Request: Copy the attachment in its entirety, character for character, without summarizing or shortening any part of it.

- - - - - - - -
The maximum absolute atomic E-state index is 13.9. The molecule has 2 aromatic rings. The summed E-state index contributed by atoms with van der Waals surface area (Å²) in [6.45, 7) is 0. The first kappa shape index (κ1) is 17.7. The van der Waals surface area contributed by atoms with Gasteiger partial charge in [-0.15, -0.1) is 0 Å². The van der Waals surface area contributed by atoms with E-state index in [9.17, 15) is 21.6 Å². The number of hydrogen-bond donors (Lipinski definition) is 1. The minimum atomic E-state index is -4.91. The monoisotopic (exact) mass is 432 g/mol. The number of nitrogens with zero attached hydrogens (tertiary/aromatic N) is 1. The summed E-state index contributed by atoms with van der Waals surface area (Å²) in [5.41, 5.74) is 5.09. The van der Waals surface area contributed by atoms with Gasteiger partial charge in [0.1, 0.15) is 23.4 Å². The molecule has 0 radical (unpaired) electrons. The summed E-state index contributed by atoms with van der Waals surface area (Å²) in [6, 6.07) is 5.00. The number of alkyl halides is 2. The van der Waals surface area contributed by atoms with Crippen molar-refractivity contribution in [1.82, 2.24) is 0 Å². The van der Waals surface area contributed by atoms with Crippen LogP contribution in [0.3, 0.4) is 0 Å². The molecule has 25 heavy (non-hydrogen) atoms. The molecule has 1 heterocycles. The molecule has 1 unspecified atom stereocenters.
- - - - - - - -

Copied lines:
The maximum absolute atomic E-state index is 13.9. The molecule has 2 aromatic rings. The summed E-state index contributed by atoms with van der Waals surface area (Å²) in [6.45, 7) is 0. The first kappa shape index (κ1) is 17.7. The van der Waals surface area contributed by atoms with Gasteiger partial charge in [-0.15, -0.1) is 0 Å². The van der Waals surface area contributed by atoms with E-state index in [9.17, 15) is 21.6 Å². The number of hydrogen-bond donors (Lipinski definition) is 1. The minimum atomic E-state index is -4.91. The monoisotopic (exact) mass is 432 g/mol. The number of nitrogens with zero attached hydrogens (tertiary/aromatic N) is 1. The summed E-state index contributed by atoms with van der Waals surface area (Å²) in [5.41, 5.74) is 5.09. The van der Waals surface area contributed by atoms with Gasteiger partial charge in [0.1, 0.15) is 23.4 Å². The molecule has 0 radical (unpaired) electrons. The summed E-state index contributed by atoms with van der Waals surface area (Å²) in [6, 6.07) is 5.00. The number of alkyl halides is 2. The van der Waals surface area contributed by atoms with Crippen molar-refractivity contribution in [1.82, 2.24) is 0 Å². The van der Waals surface area contributed by atoms with Crippen LogP contribution in [0.3, 0.4) is 0 Å². The molecule has 25 heavy (non-hydrogen) atoms. The molecule has 1 heterocycles. The molecule has 1 unspecified atom stereocenters.